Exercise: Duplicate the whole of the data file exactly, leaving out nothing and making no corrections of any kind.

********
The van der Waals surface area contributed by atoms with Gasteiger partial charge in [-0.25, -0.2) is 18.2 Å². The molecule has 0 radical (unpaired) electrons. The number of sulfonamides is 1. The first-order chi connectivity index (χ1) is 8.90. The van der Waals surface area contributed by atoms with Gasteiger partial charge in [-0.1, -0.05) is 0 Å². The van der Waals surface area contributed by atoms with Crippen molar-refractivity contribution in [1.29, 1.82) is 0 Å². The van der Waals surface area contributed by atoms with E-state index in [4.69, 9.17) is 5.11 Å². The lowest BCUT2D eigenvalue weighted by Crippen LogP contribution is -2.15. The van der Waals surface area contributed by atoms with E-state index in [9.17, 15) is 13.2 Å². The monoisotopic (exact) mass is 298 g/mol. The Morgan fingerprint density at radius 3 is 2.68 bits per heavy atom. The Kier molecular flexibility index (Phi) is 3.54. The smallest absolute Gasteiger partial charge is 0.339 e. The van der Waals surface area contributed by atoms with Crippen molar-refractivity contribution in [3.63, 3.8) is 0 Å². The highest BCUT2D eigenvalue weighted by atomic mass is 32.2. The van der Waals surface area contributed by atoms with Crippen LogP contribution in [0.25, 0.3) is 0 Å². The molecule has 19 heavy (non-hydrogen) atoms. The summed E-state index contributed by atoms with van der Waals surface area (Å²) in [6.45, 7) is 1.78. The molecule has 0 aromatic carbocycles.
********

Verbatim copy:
The van der Waals surface area contributed by atoms with Gasteiger partial charge in [-0.25, -0.2) is 18.2 Å². The molecule has 0 radical (unpaired) electrons. The number of sulfonamides is 1. The first-order chi connectivity index (χ1) is 8.90. The van der Waals surface area contributed by atoms with Gasteiger partial charge in [-0.1, -0.05) is 0 Å². The van der Waals surface area contributed by atoms with Crippen molar-refractivity contribution in [1.29, 1.82) is 0 Å². The van der Waals surface area contributed by atoms with E-state index in [4.69, 9.17) is 5.11 Å². The lowest BCUT2D eigenvalue weighted by Crippen LogP contribution is -2.15. The van der Waals surface area contributed by atoms with E-state index in [9.17, 15) is 13.2 Å². The monoisotopic (exact) mass is 298 g/mol. The Morgan fingerprint density at radius 3 is 2.68 bits per heavy atom. The Kier molecular flexibility index (Phi) is 3.54. The smallest absolute Gasteiger partial charge is 0.339 e. The van der Waals surface area contributed by atoms with Crippen molar-refractivity contribution in [3.63, 3.8) is 0 Å². The highest BCUT2D eigenvalue weighted by atomic mass is 32.2. The van der Waals surface area contributed by atoms with Crippen LogP contribution in [0.25, 0.3) is 0 Å². The molecule has 19 heavy (non-hydrogen) atoms. The summed E-state index contributed by atoms with van der Waals surface area (Å²) in [6.45, 7) is 1.78. The molecule has 0 aromatic carbocycles.